It's a similar story just down the road in Arup's Poland office. 'Our policy is to indigenise, ' says Arup director Keith Seago. 'The only way to go is to form an expat presence and then take on local staff. So in Warsaw - now 60 strong - the great majority of staff is Polish with very strong links to the UK.
'Some of our competitors have bought local firms. But the difficulties there are cultural. We as a company are jealous of our culture, ' adds Seago.
Similarly, in Prague Babtie is well set with its Czech Republic subsidiary Babtie Spol. 'We've had an office in Prague for 10 years which we've used as a base for work coming from the preaccession countries. With so many languages and cultures, you need to be there, ' says chief executive Bill Mitchell.
The importance of having a local presence goes beyond a knowledge of local customs, however. Funds will be distributed through government ministries in the accession countries, so good local contacts with officials are vital.
'With EU funds it used to be easier as the projects were run from Brussels, ' explains Seago. 'But now the money is remitted to country ministries.
So you've got to get to the individual ministries: they know their local consultant base and have an interest in putting work with that base.
Likewise the local engineering base in these countries is pretty well organised, they can see the work coming up and are not about to give it away.
'So to really succeed you need to partner and collaborate with local firms, ' concludes Seago.
Fortunately for the West, there are motivations for local firms to partner with international firms. EU rules will demand that, for major projects, consultants and contractors have previous experience of work of a similar scale. Equally critically, to claim the EU funding, accession countries must provide matching funds of 25% to 30% themselves. As a result opportunities are expected to surface in privately financed infrastructure.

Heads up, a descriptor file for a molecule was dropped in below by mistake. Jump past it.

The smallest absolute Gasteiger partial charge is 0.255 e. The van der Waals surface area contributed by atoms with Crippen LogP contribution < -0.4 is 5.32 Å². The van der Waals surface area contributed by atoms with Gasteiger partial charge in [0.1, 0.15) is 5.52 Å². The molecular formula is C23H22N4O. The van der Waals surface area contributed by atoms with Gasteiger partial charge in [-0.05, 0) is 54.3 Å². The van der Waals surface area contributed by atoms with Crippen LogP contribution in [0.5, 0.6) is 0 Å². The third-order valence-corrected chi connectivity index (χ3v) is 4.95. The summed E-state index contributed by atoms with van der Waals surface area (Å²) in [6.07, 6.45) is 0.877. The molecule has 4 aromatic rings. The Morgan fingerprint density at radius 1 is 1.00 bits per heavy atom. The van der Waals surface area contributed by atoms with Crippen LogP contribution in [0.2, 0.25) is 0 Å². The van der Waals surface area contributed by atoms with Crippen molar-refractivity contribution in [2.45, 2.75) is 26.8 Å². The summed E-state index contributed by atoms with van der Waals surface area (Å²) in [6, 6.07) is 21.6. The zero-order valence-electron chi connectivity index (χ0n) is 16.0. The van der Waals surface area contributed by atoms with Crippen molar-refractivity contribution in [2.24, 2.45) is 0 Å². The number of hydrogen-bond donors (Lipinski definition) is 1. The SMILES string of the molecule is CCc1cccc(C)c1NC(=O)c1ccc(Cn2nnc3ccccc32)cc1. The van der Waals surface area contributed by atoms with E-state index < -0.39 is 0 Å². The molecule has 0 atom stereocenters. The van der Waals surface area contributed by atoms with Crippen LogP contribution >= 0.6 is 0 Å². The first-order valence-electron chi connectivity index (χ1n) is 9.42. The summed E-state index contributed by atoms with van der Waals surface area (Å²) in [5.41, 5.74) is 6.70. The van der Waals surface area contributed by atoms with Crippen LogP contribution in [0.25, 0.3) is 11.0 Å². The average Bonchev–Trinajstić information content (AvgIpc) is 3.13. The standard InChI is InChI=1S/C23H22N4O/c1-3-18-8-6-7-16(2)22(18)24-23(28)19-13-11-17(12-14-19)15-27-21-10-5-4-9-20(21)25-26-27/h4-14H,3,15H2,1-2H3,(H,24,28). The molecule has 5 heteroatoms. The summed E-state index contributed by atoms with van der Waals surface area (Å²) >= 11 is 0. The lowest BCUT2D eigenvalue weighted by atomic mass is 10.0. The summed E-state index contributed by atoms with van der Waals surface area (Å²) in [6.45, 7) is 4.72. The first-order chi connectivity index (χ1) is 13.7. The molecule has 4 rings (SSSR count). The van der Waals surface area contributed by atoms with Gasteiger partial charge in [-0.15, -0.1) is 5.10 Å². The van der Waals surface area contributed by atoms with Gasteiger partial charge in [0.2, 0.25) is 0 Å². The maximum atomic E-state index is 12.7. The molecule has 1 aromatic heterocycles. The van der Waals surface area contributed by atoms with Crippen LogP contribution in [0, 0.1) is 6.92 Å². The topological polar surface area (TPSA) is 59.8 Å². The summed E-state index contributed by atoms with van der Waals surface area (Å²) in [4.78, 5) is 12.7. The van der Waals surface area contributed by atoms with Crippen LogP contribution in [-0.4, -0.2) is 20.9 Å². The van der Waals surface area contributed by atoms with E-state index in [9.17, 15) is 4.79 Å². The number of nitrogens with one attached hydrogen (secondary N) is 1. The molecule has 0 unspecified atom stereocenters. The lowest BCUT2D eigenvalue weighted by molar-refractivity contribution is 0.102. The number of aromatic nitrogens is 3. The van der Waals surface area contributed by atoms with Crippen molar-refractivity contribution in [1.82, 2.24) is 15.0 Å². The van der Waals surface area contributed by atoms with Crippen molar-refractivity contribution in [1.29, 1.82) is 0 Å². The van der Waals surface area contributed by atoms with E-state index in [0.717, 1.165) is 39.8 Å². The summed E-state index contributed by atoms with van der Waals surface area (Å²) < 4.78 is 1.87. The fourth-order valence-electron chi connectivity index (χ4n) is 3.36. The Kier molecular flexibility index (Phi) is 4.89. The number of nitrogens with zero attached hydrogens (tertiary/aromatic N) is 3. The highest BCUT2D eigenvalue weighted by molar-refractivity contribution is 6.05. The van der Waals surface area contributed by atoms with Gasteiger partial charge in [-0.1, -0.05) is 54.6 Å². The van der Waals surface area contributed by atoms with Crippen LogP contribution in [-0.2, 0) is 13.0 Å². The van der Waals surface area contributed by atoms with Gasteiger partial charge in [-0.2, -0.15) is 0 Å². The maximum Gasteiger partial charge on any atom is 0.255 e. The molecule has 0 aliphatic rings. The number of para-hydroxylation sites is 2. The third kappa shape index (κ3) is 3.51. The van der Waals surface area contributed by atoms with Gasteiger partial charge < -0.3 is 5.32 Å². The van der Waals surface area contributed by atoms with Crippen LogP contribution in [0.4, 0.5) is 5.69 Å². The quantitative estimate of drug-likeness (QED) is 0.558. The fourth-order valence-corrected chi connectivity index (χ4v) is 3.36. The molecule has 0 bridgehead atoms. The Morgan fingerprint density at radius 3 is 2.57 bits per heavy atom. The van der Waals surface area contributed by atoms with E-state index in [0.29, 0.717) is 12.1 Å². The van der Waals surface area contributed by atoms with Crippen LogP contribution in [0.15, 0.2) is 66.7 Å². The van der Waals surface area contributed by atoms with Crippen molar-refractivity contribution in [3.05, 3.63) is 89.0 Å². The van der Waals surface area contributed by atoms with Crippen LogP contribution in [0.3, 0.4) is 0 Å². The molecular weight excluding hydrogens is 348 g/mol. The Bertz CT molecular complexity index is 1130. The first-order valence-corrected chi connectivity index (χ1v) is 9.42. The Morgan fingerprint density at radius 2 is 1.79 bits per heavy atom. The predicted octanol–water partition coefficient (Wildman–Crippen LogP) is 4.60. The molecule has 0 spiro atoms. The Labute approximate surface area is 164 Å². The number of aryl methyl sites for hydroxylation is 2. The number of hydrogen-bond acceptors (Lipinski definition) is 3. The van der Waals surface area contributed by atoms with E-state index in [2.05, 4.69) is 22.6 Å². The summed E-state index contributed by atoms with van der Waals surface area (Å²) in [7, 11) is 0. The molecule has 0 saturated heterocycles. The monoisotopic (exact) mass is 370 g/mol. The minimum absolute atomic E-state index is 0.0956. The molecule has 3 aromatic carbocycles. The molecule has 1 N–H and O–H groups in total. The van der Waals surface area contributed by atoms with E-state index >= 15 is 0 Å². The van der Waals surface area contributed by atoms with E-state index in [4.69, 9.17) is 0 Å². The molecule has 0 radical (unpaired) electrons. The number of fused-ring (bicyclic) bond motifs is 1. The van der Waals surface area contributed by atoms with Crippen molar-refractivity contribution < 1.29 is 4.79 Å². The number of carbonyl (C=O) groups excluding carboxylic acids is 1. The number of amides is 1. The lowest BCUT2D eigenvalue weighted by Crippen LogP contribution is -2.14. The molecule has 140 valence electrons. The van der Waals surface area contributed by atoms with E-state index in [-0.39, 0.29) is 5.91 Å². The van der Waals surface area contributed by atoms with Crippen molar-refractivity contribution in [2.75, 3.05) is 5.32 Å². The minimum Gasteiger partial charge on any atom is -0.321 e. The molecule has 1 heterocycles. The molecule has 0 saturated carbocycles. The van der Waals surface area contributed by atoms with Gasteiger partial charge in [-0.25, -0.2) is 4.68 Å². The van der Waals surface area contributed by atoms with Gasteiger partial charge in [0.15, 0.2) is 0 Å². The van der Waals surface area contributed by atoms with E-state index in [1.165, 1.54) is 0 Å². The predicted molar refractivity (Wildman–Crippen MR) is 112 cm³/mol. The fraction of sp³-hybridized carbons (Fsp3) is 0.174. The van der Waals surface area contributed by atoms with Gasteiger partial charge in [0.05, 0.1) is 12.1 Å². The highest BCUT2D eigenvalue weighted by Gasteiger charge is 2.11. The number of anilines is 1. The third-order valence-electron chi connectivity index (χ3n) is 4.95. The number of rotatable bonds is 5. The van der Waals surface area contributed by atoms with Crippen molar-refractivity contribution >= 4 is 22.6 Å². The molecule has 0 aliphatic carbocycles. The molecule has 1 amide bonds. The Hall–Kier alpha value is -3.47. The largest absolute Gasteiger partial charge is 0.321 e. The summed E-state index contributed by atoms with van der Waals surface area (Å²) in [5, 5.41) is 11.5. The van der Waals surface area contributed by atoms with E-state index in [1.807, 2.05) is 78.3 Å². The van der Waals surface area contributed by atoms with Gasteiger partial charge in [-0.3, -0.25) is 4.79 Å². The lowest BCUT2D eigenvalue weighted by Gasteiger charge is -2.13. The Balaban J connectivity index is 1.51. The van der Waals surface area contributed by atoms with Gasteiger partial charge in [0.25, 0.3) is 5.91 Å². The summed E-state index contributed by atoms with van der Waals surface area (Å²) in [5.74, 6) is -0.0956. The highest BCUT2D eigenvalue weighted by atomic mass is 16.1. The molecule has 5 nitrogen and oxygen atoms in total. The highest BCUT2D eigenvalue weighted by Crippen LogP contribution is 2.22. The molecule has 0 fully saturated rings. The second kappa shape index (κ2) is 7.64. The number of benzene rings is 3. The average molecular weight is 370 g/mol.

Thirty percent of $21.6bn will take some finding from the public purses of the relatively poor accession countries.
This should play strongly into the hands of UK consultants. PFI experience is something UK firms have in abundance.
'Private finance is something we've been pushing a lot, ' says Mott MacDonald western Europe director for Jeff Mardon. 'These projects will be financed by a combination of private finance, lending and direct grants. But the really big projects - such as the proposed motorway across Slovakia and the Prague ringroad - will have to be privately financed.'
But there is much work to be done before a privately financed infrastructure programme can really kick off.
'We are the independent engineer for one of the first toll motorways in Poland and are putting a lot of emphasis on private finance. But there is a long way to go, ' says Moore. The government has only just published draft private finance legislation and the country is just not as economically stable as its western European counterparts. As a result investors are nervous about being the first to put their money in.